Western public turns against Afghan mission

9th September 2009, Comments 0 comments

An air strike ordered by a German commander in Afghanistan last week that left scores dead has moved what was already an unpopular mission up the political agenda ahead of German general elections this month.

Paris -- The governments of countries that sent troops to Afghanistan are now facing increasingly hostile public opposition to the war as more soldiers die in a distant land and no end appears in sight.

"Public opinion no longer accepts a scenario in which deaths are futile and the timetable uncertain," said Dominique Moisi of the French Institute of International Relations.

Domestic public pressure was one of the factors that led Britain, France and Germany to call for an international conference on Afghanistan later this year to press Afghans to take more responsibility for their own country, he said.

The summit will make clear to countries involved in Afghanistan "what job they have to do and what our common aim is," German Chancellor Angela Merkel said on Sunday.

An air strike ordered by a German commander in Afghanistan last week that left scores dead has moved what was already an unpopular mission up the political agenda ahead of German general elections this month.

Even before the air strike controversy, a poll in July showed that up to 69 percent of Germans wanted their soldiers to pull out of Afghanistan.

German popular opposition to the mission is echoed in many of the 42 states contributing to the 100,000-strong international force in Afghanistan, 65,000 of whom form the NATO-led International Security Assistance Force.

The Taliban insurgency has proved tenacious, with militants seeking refuge and destabilising neighbouring Pakistan, and Western countries have grown frustrated about widespread corruption in President Hamid Karzai's government.

The presidential election held on August 20, is likely to result in another term for the Western-backed Karzai, but has been overshadowed by allegations of widespread fraud and vote-rigging.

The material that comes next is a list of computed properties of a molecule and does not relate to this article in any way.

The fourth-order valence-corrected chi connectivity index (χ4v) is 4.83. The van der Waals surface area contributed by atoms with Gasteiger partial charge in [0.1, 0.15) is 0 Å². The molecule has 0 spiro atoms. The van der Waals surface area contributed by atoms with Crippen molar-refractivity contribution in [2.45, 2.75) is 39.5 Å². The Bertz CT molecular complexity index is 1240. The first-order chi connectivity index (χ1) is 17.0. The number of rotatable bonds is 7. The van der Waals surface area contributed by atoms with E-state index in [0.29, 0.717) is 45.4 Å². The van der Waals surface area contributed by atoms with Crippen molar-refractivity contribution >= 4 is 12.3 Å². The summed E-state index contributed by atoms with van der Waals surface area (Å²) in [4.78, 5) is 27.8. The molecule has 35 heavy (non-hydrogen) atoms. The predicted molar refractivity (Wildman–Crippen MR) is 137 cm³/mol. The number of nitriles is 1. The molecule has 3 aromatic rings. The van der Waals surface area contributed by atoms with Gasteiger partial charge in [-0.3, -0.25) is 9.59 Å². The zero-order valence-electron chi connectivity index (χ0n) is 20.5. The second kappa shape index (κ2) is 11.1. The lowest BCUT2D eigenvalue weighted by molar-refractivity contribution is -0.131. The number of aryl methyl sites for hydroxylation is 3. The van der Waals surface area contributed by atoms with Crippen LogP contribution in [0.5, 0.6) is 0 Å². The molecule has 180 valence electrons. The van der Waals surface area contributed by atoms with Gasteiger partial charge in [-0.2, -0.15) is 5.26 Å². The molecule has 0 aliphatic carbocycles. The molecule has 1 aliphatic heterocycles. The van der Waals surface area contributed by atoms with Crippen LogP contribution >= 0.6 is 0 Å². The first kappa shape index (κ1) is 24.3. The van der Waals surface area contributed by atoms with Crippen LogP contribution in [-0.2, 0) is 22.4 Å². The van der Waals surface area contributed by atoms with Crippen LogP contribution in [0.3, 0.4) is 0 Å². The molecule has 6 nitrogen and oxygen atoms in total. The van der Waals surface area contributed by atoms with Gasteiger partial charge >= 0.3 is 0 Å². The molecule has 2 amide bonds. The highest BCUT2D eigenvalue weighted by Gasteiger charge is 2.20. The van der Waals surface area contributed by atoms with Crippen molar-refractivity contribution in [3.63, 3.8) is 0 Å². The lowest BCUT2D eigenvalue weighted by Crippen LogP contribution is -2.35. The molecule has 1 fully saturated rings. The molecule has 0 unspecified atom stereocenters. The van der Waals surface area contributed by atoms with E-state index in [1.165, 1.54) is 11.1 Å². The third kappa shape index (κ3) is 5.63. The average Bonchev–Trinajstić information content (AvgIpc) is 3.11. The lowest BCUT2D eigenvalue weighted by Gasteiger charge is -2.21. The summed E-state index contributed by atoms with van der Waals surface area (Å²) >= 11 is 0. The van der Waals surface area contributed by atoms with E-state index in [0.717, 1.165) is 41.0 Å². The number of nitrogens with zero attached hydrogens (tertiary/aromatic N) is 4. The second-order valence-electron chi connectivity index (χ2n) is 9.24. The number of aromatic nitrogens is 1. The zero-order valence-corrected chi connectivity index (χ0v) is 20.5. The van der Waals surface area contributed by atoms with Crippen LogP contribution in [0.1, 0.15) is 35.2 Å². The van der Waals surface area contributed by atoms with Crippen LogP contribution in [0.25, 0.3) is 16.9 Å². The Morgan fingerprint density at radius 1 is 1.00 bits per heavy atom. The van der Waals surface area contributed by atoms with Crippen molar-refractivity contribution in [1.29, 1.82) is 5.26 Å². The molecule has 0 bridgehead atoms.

In the United States, which provides around two-thirds of the foreign troops, a CNN poll last week showed 57 percent now oppose the war in Afghanistan and 40 percent believe it cannot be won.

Obama has put Afghanistan at the heart of his foreign policy, saying like many other leaders of troop-contributing countries that the Taliban must be beaten in order to curb the threat of terrorism worldwide.

For months he has been calling for new thinking in Afghanistan to counter Taliban attacks, now happening at the highest rate since the 2001 US-led invasion ousted the Islamist regime.

But the US public, dismayed by the death of 184 American soldiers so far this year, has not swung behind the president's plans.

Moisi said US liberals feel betrayed by Obama on Afghanistan.

"They don't understand how he can continue with such disappointing results," he said.

In France, which has some 2,900 troops in the coalition, 64 percent are opposed to the mission, according to a poll last month. Thirty-one French troops have been killed in Afghanistan since 2001.

French opposition Socialist leader Martine Aubry has called for a "real debate" on the French mission in Afghanistan and stated that France cannot "remain in such a quagmire."

In Britain, which has about 9,000 troops in Afghanistan, a poll in July showed that 47 percent of those questioned were opposed to the mission but that 46 percent approved.

More than 200 British soldiers have been killed in Afghanistan since 2001, but Prime Minister Gordon Brown insists the country's troops are in for a long stint there.

"Each time I ask myself if we are doing the right thing by being in Afghanistan and if we can justify sending our young men and women to fight for this cause, my answer has always been yes," he said.

"For when the security of our country is at stake we cannot walk away," he said last week in a major speech defending his Afghan policy.

The governments of Canada and Australia are also struggling to explain to their electorates why their soldiers are dying in a country many thousands of miles away, Moisi said.

Italy, Spain and Romania, which also contribute to the Afghan mission, have so far not seen major public opposition to the mission.


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